Germany demands share in Libyan reconstruction

Germany demands share in Libyan reconstruction

Germany demands share in Libyan reconstruction

German FM Guido Westerwelle (L) pledges support for Libya after meeting with NTC leader Jalil on Jan 8. REUTERS photo

German Foreign Minister Guido Westerwelle said Jan. 8 his country was ready to contribute to the reconstruction of Libya following the collapse last year of Moammar Gadhafi’s 42-year rule.

“For the new Libya, it is in some ways a new beginning,” he said during his first visit since the National Transitional Council took the power. “We want to be there to ensure that you seize your opportunities,” said Westerwelle, who travelled to Libya with a delegation of business leaders.

Germany in March 2011 abstained in a U.N. Security Council vote to slap a no-fly zone over Libya, the only European Union and NATO country to oppose direct military intervention in the conflict there. According to diplomatic sources, interim Prime Minister Abdurrahim al-Keib expressed interest in German expertise in renewable energy technology. Westerwelle visited Algeria Jan. 7 and was expected in Tunisia, where the Arab Spring still sweeping across the region started, yesterday.

Meanwhile, Sudan’s President Omar al-Bashir Jan. 8 warned that Libya must be wary of the remnants of Gadhafi’s regime, saying his country was “afraid” for the Libyan people. “We are afraid for the Libyan people... the remnants of Gadhafi’s regime are still present,” Agence France-Presse quoted Bashir as saying in the eastern city of Benghazi where the revolt against Gadhafi erupted last February.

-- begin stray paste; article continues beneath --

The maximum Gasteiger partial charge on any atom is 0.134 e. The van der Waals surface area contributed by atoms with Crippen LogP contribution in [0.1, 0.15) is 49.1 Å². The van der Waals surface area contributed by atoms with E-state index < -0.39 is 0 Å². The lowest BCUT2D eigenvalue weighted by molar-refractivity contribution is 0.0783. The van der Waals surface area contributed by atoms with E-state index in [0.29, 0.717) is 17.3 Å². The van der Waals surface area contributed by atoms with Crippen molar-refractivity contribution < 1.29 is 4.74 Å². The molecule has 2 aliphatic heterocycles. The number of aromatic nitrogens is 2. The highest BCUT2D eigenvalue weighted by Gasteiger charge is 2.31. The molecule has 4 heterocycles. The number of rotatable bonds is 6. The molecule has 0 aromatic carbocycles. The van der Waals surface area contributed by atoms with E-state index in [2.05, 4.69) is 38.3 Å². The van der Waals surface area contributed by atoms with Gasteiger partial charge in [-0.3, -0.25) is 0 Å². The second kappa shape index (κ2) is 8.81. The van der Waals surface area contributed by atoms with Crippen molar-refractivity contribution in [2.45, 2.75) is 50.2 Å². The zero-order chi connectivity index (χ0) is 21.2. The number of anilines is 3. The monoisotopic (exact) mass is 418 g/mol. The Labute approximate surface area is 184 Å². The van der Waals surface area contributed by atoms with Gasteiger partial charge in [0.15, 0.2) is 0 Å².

Bashir, wanted internationally for genocide, war crimes and crimes against humanity, said that these remnants of Gadhafi had benefitted under his regime and so posed threat to the new Libya. “They benefitted from the regime. They stole Libyan money and accumulated it. They are present in and outside Libya. They lost their interests, so be careful of them,” said Bashir, on the second day of a visit to Libya.

Bashir said Libya was going through a “very critical” period. “All Libyans believe that the issue is over... but the most important part now is to build the state from zero,” he said, adding that the new rulers had the task to set up executive and legislative institutions. Bashir, who had uneasy ties with Gadhafi’s regime, said in Tripoli on Jan. 7 that Gadhafi’s ouster was the “best gift” given to Sudan by Libyans. He has previously claimed that Sudan provided weapons to help oust Gadhafi.